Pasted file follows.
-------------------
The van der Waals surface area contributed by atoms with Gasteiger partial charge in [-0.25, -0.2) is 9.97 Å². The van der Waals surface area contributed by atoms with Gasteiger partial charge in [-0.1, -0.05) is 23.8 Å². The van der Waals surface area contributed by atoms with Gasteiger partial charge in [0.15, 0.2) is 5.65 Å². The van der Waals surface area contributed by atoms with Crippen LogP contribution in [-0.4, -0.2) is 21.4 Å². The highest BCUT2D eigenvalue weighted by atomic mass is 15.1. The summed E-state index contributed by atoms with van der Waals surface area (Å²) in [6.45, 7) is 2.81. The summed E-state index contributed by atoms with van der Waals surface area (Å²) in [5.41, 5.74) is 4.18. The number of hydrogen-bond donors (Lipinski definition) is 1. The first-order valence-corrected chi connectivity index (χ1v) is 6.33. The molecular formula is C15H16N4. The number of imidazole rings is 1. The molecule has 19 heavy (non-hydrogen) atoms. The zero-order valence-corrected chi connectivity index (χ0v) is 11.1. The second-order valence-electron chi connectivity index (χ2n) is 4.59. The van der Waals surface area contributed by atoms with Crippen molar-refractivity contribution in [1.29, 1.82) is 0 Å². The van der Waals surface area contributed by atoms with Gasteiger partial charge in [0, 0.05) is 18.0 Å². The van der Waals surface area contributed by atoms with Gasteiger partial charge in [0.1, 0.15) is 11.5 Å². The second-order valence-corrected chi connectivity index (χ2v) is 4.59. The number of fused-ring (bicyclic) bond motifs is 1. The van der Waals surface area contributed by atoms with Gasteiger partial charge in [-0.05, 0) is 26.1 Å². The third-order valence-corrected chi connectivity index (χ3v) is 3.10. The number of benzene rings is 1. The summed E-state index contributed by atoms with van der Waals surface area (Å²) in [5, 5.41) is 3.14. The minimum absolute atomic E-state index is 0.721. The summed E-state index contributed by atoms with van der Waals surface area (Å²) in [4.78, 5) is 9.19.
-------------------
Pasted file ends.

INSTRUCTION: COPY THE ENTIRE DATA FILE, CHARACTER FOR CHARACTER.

The van der Waals surface area contributed by atoms with Gasteiger partial charge in [-0.25, -0.2) is 9.97 Å². The van der Waals surface area contributed by atoms with Gasteiger partial charge in [-0.1, -0.05) is 23.8 Å². The van der Waals surface area contributed by atoms with Gasteiger partial charge in [0.15, 0.2) is 5.65 Å². The van der Waals surface area contributed by atoms with Crippen LogP contribution in [-0.4, -0.2) is 21.4 Å². The highest BCUT2D eigenvalue weighted by atomic mass is 15.1. The summed E-state index contributed by atoms with van der Waals surface area (Å²) in [6.45, 7) is 2.81. The summed E-state index contributed by atoms with van der Waals surface area (Å²) in [5.41, 5.74) is 4.18. The number of hydrogen-bond donors (Lipinski definition) is 1. The first-order valence-corrected chi connectivity index (χ1v) is 6.33. The molecular formula is C15H16N4. The number of imidazole rings is 1. The molecule has 19 heavy (non-hydrogen) atoms. The zero-order valence-corrected chi connectivity index (χ0v) is 11.1. The second-order valence-electron chi connectivity index (χ2n) is 4.59. The van der Waals surface area contributed by atoms with Crippen molar-refractivity contribution in [1.29, 1.82) is 0 Å². The van der Waals surface area contributed by atoms with Gasteiger partial charge in [0, 0.05) is 18.0 Å². The van der Waals surface area contributed by atoms with Gasteiger partial charge in [0.1, 0.15) is 11.5 Å². The second-order valence-corrected chi connectivity index (χ2v) is 4.59. The number of fused-ring (bicyclic) bond motifs is 1. The van der Waals surface area contributed by atoms with Gasteiger partial charge in [-0.05, 0) is 26.1 Å². The third-order valence-corrected chi connectivity index (χ3v) is 3.10. The number of benzene rings is 1. The summed E-state index contributed by atoms with van der Waals surface area (Å²) in [5, 5.41) is 3.14. The minimum absolute atomic E-state index is 0.721. The summed E-state index contributed by atoms with van der Waals surface area (Å²) in [4.78, 5) is 9.19.